|The House Judiciary Committee today again set aside a bill that would ban most forms of Internet gambling. |
Today the panel haggled over an amendment introduced by Rep. Robert Wexler, D-Fla., to protect Internet wagers under certain conditions on dog racing and jai alai in his district. Goodlatte opposed the amendment, saying it gave those contests an unfair advantage. The amendment failed on a 15-15 tie.
But legislation sponsor Rep. Bob Goodlatte, R-Va., said he is optimistic the panel will approve the bill soon, despite criticism of the bill from members of the panel. The next hearing on the legislation has not been set.
Goodlatte has been fighting to ban cyber casinos, in particular off-shore gambling websites, for several years. In recent months the legislation has been snagged by concerns voiced by a number of gaming interests and other lawmakers.
Goodlatte said the casino industry now generally supports his bill after he agreed to make two changes. One change clarified that the legislation would not ban casinos from taking bets on horse races, which casinos are already allowed to do in Nevada. Another change clarifies that a gaming company could someday offer an Internet gambling website under certain conditions: that the state approves; that minors don't make bets; and that bettors be located in states that also allow Internet gambling.
However, he still faces opposition from: Rep. John Conyers of Michigan, ranking Democrat on the House Judiciary Committee, is urging members of his party to vote against the Internet gambling ban. Spokeswoman Dena Graziano confirmed this but declined to define why Conyers is opposed to the bill.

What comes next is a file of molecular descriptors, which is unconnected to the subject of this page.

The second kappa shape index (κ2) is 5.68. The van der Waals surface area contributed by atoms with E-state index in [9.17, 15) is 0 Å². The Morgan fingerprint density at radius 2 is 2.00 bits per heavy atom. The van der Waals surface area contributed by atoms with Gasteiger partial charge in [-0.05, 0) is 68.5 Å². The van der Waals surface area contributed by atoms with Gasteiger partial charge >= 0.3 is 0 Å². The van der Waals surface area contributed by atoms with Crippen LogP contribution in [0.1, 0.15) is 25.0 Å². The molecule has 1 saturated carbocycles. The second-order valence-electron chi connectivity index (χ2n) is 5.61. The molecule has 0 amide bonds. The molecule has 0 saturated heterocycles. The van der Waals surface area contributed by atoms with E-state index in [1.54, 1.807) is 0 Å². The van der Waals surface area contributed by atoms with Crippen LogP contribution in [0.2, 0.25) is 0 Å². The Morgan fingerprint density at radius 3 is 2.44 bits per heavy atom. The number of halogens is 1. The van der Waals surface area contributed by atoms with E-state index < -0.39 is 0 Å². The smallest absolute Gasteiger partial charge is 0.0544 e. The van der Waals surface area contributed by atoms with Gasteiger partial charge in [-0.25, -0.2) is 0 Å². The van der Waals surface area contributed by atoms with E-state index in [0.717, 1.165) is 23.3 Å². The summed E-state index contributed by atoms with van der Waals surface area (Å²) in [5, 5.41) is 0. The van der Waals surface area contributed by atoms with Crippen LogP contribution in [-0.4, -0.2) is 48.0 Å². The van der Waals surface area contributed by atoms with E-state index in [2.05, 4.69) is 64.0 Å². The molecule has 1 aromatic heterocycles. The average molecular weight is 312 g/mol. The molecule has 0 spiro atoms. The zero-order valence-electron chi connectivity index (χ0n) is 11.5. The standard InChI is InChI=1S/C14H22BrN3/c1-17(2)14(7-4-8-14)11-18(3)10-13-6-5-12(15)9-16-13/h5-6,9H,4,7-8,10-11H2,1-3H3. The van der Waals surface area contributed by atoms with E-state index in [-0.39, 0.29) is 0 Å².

In addition to Democratic opposition, Goodlatte's bill will face resistance from at least one Republican member of the committee, Chris Cannon of Utah.
'I don't know how the vote is going to shake out, but a lot of people don't like this legislation,' Cannon said.
Another vocal foe of Goodlatte's bill on the committee is expected to be Rep. Bobby Scott, D-Va.
Scott continues to question whether an Internet gambling ban can be enforced against offshore Web sites that are not within the jurisdiction of the United States.
'I think the goals of the legislation would be much better met by legalizing and controlling gambling rather than trying to prohibit running a gambling operation on the Internet,' Scott said.
The American Gaming Association, the casino industry's chief lobbying group, originally opposed Goodlatte's bill but agreed last month to support it.
The switch occurred after Goodlatte changed his bill so that a ban would not apply to Nevada and other states that may eventually legalize Internet gambling. Another change allows Nevada sports books to continue taking bets on horse races in other states.
Frank Fahrenkopf, president of the American Gaming Association, declined to comment Wednesday.
After the hearing, Goodlatte said it has been difficult to craft legislation that meets the approval of a wide variety of gaming interests, states and lawmakers.
When asked if he was frustrated with the pace of his effort, he said, 'We're moving it along, one step at a time.'